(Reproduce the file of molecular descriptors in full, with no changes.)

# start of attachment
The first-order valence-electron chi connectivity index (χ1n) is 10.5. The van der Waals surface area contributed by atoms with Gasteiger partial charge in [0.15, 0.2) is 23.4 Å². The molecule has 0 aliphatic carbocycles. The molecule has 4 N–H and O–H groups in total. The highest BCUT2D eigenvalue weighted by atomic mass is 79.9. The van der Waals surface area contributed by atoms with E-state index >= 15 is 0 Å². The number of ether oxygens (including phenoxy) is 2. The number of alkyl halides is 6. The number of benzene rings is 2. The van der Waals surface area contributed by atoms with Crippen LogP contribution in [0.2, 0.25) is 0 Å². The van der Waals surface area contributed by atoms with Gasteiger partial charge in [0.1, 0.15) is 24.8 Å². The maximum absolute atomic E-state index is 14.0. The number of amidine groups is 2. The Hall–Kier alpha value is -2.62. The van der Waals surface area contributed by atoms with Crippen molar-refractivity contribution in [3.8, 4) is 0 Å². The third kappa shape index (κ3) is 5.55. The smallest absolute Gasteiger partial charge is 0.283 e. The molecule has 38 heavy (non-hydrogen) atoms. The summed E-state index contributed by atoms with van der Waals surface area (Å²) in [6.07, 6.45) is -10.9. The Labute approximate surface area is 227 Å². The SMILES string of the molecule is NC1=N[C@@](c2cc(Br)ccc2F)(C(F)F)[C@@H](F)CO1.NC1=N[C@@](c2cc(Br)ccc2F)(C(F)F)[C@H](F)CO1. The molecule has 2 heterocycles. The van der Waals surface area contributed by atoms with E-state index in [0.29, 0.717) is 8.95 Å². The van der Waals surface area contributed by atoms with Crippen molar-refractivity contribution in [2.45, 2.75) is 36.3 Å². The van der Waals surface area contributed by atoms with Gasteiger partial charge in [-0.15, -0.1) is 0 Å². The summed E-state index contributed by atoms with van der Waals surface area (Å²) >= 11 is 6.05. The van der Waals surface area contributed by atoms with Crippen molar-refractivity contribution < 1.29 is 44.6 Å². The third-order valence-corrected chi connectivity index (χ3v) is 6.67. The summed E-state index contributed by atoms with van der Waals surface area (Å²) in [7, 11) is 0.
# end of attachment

The first-order valence-electron chi connectivity index (χ1n) is 10.5. The van der Waals surface area contributed by atoms with Gasteiger partial charge in [0.15, 0.2) is 23.4 Å². The molecule has 0 aliphatic carbocycles. The molecule has 4 N–H and O–H groups in total. The highest BCUT2D eigenvalue weighted by atomic mass is 79.9. The van der Waals surface area contributed by atoms with E-state index >= 15 is 0 Å². The number of ether oxygens (including phenoxy) is 2. The number of alkyl halides is 6. The number of benzene rings is 2. The van der Waals surface area contributed by atoms with Crippen LogP contribution in [0.2, 0.25) is 0 Å². The van der Waals surface area contributed by atoms with Gasteiger partial charge in [0.1, 0.15) is 24.8 Å². The maximum absolute atomic E-state index is 14.0. The number of amidine groups is 2. The Hall–Kier alpha value is -2.62. The van der Waals surface area contributed by atoms with Crippen molar-refractivity contribution in [3.8, 4) is 0 Å². The third kappa shape index (κ3) is 5.55. The smallest absolute Gasteiger partial charge is 0.283 e. The molecule has 38 heavy (non-hydrogen) atoms. The summed E-state index contributed by atoms with van der Waals surface area (Å²) in [6.07, 6.45) is -10.9. The Labute approximate surface area is 227 Å². The SMILES string of the molecule is NC1=N[C@@](c2cc(Br)ccc2F)(C(F)F)[C@@H](F)CO1.NC1=N[C@@](c2cc(Br)ccc2F)(C(F)F)[C@H](F)CO1. The molecule has 2 heterocycles. The van der Waals surface area contributed by atoms with E-state index in [0.29, 0.717) is 8.95 Å². The van der Waals surface area contributed by atoms with Crippen molar-refractivity contribution in [2.45, 2.75) is 36.3 Å². The van der Waals surface area contributed by atoms with Gasteiger partial charge in [-0.15, -0.1) is 0 Å². The summed E-state index contributed by atoms with van der Waals surface area (Å²) >= 11 is 6.05. The van der Waals surface area contributed by atoms with Crippen molar-refractivity contribution < 1.29 is 44.6 Å². The third-order valence-corrected chi connectivity index (χ3v) is 6.67. The summed E-state index contributed by atoms with van der Waals surface area (Å²) in [7, 11) is 0.